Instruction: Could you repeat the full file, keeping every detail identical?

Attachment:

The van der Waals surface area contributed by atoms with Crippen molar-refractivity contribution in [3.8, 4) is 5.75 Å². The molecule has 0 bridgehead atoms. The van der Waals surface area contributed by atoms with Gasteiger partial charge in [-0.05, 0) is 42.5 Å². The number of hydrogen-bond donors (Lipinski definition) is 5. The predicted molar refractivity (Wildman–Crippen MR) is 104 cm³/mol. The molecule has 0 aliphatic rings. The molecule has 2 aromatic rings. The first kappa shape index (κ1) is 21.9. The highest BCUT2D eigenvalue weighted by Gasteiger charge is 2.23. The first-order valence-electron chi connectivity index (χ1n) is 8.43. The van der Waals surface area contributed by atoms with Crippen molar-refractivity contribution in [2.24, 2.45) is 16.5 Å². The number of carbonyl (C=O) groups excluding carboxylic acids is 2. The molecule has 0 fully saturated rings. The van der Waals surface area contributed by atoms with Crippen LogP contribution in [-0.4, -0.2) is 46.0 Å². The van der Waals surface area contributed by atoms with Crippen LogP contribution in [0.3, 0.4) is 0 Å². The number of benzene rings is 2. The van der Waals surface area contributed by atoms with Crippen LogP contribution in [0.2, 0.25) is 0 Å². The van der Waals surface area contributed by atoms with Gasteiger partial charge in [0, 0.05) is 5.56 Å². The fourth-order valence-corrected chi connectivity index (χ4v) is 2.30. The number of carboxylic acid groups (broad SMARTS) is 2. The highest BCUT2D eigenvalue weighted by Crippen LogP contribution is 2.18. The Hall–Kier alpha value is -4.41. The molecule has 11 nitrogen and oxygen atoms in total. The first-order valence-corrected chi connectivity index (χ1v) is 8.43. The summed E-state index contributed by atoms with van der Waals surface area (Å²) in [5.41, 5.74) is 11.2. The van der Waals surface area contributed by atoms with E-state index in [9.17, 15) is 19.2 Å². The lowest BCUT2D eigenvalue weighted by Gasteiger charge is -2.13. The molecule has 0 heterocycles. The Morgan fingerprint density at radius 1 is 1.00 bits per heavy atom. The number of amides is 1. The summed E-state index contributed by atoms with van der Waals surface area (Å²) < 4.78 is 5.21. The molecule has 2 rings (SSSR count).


The van der Waals surface area contributed by atoms with Crippen molar-refractivity contribution in [3.8, 4) is 5.75 Å². The molecule has 0 bridgehead atoms. The van der Waals surface area contributed by atoms with Gasteiger partial charge in [-0.05, 0) is 42.5 Å². The number of hydrogen-bond donors (Lipinski definition) is 5. The predicted molar refractivity (Wildman–Crippen MR) is 104 cm³/mol. The molecule has 0 aliphatic rings. The molecule has 2 aromatic rings. The first kappa shape index (κ1) is 21.9. The highest BCUT2D eigenvalue weighted by Gasteiger charge is 2.23. The first-order valence-electron chi connectivity index (χ1n) is 8.43. The van der Waals surface area contributed by atoms with Crippen molar-refractivity contribution in [2.24, 2.45) is 16.5 Å². The number of carbonyl (C=O) groups excluding carboxylic acids is 2. The molecule has 0 fully saturated rings. The van der Waals surface area contributed by atoms with Crippen LogP contribution in [-0.4, -0.2) is 46.0 Å². The van der Waals surface area contributed by atoms with Crippen LogP contribution in [0.3, 0.4) is 0 Å². The number of benzene rings is 2. The van der Waals surface area contributed by atoms with Crippen LogP contribution in [0.2, 0.25) is 0 Å². The van der Waals surface area contributed by atoms with Gasteiger partial charge in [0, 0.05) is 5.56 Å². The fourth-order valence-corrected chi connectivity index (χ4v) is 2.30. The number of carboxylic acid groups (broad SMARTS) is 2. The highest BCUT2D eigenvalue weighted by Crippen LogP contribution is 2.18. The Hall–Kier alpha value is -4.41. The molecule has 11 nitrogen and oxygen atoms in total. The first-order valence-corrected chi connectivity index (χ1v) is 8.43. The summed E-state index contributed by atoms with van der Waals surface area (Å²) in [5.41, 5.74) is 11.2. The van der Waals surface area contributed by atoms with E-state index in [9.17, 15) is 19.2 Å². The lowest BCUT2D eigenvalue weighted by Gasteiger charge is -2.13. The molecule has 0 heterocycles. The Morgan fingerprint density at radius 1 is 1.00 bits per heavy atom. The number of amides is 1. The summed E-state index contributed by atoms with van der Waals surface area (Å²) < 4.78 is 5.21. The molecule has 2 rings (SSSR count).